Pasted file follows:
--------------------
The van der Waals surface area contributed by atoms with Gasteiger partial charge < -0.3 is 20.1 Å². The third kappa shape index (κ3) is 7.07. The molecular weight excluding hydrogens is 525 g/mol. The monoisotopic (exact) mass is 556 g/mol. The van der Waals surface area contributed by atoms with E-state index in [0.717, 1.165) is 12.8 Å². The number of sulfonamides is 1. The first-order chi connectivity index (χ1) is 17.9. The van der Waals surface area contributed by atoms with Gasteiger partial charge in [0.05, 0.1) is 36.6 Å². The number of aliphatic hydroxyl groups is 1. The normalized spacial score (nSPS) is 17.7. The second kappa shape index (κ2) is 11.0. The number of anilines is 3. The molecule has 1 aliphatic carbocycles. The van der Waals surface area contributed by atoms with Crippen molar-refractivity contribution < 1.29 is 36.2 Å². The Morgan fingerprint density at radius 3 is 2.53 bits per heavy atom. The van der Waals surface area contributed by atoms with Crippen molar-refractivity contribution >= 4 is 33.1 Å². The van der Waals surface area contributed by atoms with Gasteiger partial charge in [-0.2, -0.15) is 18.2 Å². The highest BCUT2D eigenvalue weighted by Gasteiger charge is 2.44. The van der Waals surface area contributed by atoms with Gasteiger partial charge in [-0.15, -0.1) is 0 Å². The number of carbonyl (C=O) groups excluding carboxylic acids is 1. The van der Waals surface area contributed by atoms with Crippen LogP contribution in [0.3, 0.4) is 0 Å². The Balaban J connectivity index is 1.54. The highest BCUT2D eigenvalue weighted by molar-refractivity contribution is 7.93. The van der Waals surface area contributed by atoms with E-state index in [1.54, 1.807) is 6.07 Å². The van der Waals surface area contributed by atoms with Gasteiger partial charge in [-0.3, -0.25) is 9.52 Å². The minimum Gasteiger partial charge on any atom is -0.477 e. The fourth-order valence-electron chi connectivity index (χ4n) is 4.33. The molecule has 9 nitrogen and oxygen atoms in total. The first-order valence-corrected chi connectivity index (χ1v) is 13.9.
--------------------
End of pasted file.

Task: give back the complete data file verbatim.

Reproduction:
The van der Waals surface area contributed by atoms with Gasteiger partial charge < -0.3 is 20.1 Å². The third kappa shape index (κ3) is 7.07. The molecular weight excluding hydrogens is 525 g/mol. The monoisotopic (exact) mass is 556 g/mol. The van der Waals surface area contributed by atoms with E-state index in [0.717, 1.165) is 12.8 Å². The number of sulfonamides is 1. The first-order chi connectivity index (χ1) is 17.9. The van der Waals surface area contributed by atoms with Gasteiger partial charge in [0.05, 0.1) is 36.6 Å². The number of aliphatic hydroxyl groups is 1. The normalized spacial score (nSPS) is 17.7. The second kappa shape index (κ2) is 11.0. The number of anilines is 3. The molecule has 1 aliphatic carbocycles. The van der Waals surface area contributed by atoms with Crippen molar-refractivity contribution < 1.29 is 36.2 Å². The Morgan fingerprint density at radius 3 is 2.53 bits per heavy atom. The van der Waals surface area contributed by atoms with Crippen molar-refractivity contribution >= 4 is 33.1 Å². The van der Waals surface area contributed by atoms with Gasteiger partial charge in [-0.2, -0.15) is 18.2 Å². The highest BCUT2D eigenvalue weighted by Gasteiger charge is 2.44. The van der Waals surface area contributed by atoms with Gasteiger partial charge in [-0.15, -0.1) is 0 Å². The number of carbonyl (C=O) groups excluding carboxylic acids is 1. The van der Waals surface area contributed by atoms with Crippen LogP contribution in [0.3, 0.4) is 0 Å². The Balaban J connectivity index is 1.54. The highest BCUT2D eigenvalue weighted by molar-refractivity contribution is 7.93. The van der Waals surface area contributed by atoms with E-state index in [1.54, 1.807) is 6.07 Å². The van der Waals surface area contributed by atoms with Gasteiger partial charge in [-0.3, -0.25) is 9.52 Å². The minimum Gasteiger partial charge on any atom is -0.477 e. The fourth-order valence-electron chi connectivity index (χ4n) is 4.33. The molecule has 9 nitrogen and oxygen atoms in total. The first-order valence-corrected chi connectivity index (χ1v) is 13.9.